Fish Week

No one was more surprised than my Mum when the Co-op said they were having a Fish Week. They didn’t have a cold counter. That’s why it was a tinned fish week and not a fresh fish week. Which was just as well because we didn’t own a fridge.

We didn’t have money for anything fancy like salmon or mackerel. So Mum bought a jar of pickled whelks and something the Co-op manager said was a “mystery fish.” It was in a giant tin, half the size of a beer barrel. And the tin had no label on it. It all added to the mystery but the manager seemed far too pleased that Mum was taking it home with her. I had to help her carry the enormous can so it was lucky we only lived around the corner.

“We will all eat well tonight!” Mum exclaimed, “It’s so huge! Even the cat will have some!”

And she told me to get the large bread mixing bowl down from the cabinet and the tin opener. It took forever for her to open the tin and we gathered around for our surprise dinner. But nothing could have prepared us for the shock. To this day, I don’t know how they got it in the tin. And it had a wild look in its eyes that said, “Who the bloody hell put me in here?”

I think it had been canned in its own slime. Or that might have happened after they closed the lid on the thing. I’m sure it must have been alive when they put it in there.

It almost filled the mixing bowl when I helped Mum to slither it out. I thought I saw those massive eyeballs swivel around the room, looking at each one of us in turn. And then at the cat.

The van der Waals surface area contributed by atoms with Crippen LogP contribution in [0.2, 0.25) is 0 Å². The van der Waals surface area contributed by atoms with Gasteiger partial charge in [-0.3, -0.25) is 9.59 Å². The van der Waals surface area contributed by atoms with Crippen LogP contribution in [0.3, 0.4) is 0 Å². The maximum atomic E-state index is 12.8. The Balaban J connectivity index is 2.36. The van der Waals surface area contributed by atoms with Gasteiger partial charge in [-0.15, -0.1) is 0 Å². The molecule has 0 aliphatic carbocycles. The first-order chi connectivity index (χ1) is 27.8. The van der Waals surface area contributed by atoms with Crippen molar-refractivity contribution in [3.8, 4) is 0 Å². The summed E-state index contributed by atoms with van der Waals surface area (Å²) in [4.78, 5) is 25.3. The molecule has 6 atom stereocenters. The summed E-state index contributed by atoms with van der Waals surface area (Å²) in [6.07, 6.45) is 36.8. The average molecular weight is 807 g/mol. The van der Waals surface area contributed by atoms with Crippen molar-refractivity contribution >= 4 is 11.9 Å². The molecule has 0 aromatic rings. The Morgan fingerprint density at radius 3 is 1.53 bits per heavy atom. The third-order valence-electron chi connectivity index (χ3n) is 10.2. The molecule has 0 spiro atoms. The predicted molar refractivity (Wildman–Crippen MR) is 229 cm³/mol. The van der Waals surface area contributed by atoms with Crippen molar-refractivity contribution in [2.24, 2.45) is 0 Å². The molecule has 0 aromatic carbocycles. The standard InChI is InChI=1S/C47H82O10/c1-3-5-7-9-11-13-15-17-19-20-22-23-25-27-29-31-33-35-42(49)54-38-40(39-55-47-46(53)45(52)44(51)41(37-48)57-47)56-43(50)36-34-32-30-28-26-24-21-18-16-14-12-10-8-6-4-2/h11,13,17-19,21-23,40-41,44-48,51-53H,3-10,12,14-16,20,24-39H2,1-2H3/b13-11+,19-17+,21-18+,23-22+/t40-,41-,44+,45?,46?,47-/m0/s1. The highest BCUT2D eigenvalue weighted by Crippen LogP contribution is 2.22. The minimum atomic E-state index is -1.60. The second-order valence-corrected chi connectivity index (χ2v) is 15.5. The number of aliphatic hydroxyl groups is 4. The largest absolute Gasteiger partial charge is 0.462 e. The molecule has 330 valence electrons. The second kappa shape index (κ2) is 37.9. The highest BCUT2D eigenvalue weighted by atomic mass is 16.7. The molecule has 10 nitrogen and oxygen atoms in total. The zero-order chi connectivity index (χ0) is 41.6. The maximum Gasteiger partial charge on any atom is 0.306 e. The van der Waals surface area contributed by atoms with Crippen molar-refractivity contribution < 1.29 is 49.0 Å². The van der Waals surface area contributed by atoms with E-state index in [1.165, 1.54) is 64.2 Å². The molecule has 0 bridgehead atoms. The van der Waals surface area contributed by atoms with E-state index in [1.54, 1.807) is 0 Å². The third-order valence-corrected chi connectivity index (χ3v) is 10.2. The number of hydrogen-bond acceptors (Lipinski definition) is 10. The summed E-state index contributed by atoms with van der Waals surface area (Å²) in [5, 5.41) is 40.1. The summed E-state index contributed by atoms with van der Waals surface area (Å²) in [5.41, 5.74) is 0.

“Holy Mother of Christ, would you look at that!” Mum shouted.

It was dead, of course. I mean, a giant grey octopus with suckers all over its tentacles could not survive in that tin, even in its own slime. My two sisters screamed, the way girls do, and ran out of the kitchen. Mum said beggars can’t be choosers and turned to me.

“Well, your sisters are obviously not starving, eh? Fetch the bread knife, Johnny!”

I refused to eat any of the sliced tentacle unless Mum ate some first. So she sat the whole creature in the cat’s bowl and it stared across the kitchen with glassy eyes while its huge tentacles hung over the side and onto the kitchen floor, like it was taking a rest before eating the cat.

“Well, at least the cat will have a feast tonight!” Mum announced.

We ate dry bread and a cup of beef stock for dinner that night. I’m sure the Co-op manager deliberately took the label off that tin.

And we didn’t see the cat for two days.

Comments

  1. OMG John, this reminds me of the commodity foods we used to get. The government gave out this food every so often and most of it was really good. I don’t know where the stuff came from or if it was produced and packaged just for this purpose or not, never figured that out. I only know we looked forward to it because of the cheese and peanut butter. But we would also get canned chicken, pork,beef and fish.. The chicken was fine in a casserole, The pork was good simmered in BBQ sauce. The beef and the fish tho, I was never brave or hungry enough to eat.
    One thing is for sure, anyone who ever got those commodity goods will tell you that is the best cheese ever! Sure wish we could get that again.
    .

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